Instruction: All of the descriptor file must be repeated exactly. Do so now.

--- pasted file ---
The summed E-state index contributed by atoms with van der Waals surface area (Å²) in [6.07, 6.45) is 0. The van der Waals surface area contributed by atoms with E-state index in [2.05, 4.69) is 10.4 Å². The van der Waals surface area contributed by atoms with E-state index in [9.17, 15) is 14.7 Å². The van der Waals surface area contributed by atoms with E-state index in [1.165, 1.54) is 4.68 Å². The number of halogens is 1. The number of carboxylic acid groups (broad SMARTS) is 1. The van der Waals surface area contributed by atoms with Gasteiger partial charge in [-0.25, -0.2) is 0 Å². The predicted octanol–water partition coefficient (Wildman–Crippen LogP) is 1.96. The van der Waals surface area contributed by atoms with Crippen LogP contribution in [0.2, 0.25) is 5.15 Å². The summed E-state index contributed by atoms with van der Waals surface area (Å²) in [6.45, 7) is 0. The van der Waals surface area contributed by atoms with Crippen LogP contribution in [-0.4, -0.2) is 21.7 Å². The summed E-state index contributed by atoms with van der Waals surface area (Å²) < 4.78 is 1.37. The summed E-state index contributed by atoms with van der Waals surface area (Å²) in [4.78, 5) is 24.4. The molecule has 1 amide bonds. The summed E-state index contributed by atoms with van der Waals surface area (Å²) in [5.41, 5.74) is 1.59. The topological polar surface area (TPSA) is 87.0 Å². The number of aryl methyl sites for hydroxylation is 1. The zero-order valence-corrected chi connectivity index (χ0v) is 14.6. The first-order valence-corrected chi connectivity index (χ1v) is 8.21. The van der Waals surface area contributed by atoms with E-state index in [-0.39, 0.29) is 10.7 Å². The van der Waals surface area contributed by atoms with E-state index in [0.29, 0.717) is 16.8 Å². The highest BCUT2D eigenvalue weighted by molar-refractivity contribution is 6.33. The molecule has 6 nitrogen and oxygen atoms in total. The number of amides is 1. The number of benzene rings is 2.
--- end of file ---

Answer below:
The summed E-state index contributed by atoms with van der Waals surface area (Å²) in [6.07, 6.45) is 0. The van der Waals surface area contributed by atoms with E-state index in [2.05, 4.69) is 10.4 Å². The van der Waals surface area contributed by atoms with E-state index in [9.17, 15) is 14.7 Å². The van der Waals surface area contributed by atoms with E-state index in [1.165, 1.54) is 4.68 Å². The number of halogens is 1. The number of carboxylic acid groups (broad SMARTS) is 1. The van der Waals surface area contributed by atoms with Gasteiger partial charge in [-0.25, -0.2) is 0 Å². The predicted octanol–water partition coefficient (Wildman–Crippen LogP) is 1.96. The van der Waals surface area contributed by atoms with Crippen LogP contribution in [0.2, 0.25) is 5.15 Å². The summed E-state index contributed by atoms with van der Waals surface area (Å²) in [6.45, 7) is 0. The van der Waals surface area contributed by atoms with Crippen LogP contribution in [-0.4, -0.2) is 21.7 Å². The summed E-state index contributed by atoms with van der Waals surface area (Å²) < 4.78 is 1.37. The summed E-state index contributed by atoms with van der Waals surface area (Å²) in [4.78, 5) is 24.4. The molecule has 1 amide bonds. The summed E-state index contributed by atoms with van der Waals surface area (Å²) in [5.41, 5.74) is 1.59. The topological polar surface area (TPSA) is 87.0 Å². The number of aryl methyl sites for hydroxylation is 1. The zero-order valence-corrected chi connectivity index (χ0v) is 14.6. The first-order valence-corrected chi connectivity index (χ1v) is 8.21. The van der Waals surface area contributed by atoms with E-state index in [-0.39, 0.29) is 10.7 Å². The van der Waals surface area contributed by atoms with E-state index in [0.29, 0.717) is 16.8 Å². The highest BCUT2D eigenvalue weighted by molar-refractivity contribution is 6.33. The molecule has 6 nitrogen and oxygen atoms in total. The number of amides is 1. The number of benzene rings is 2.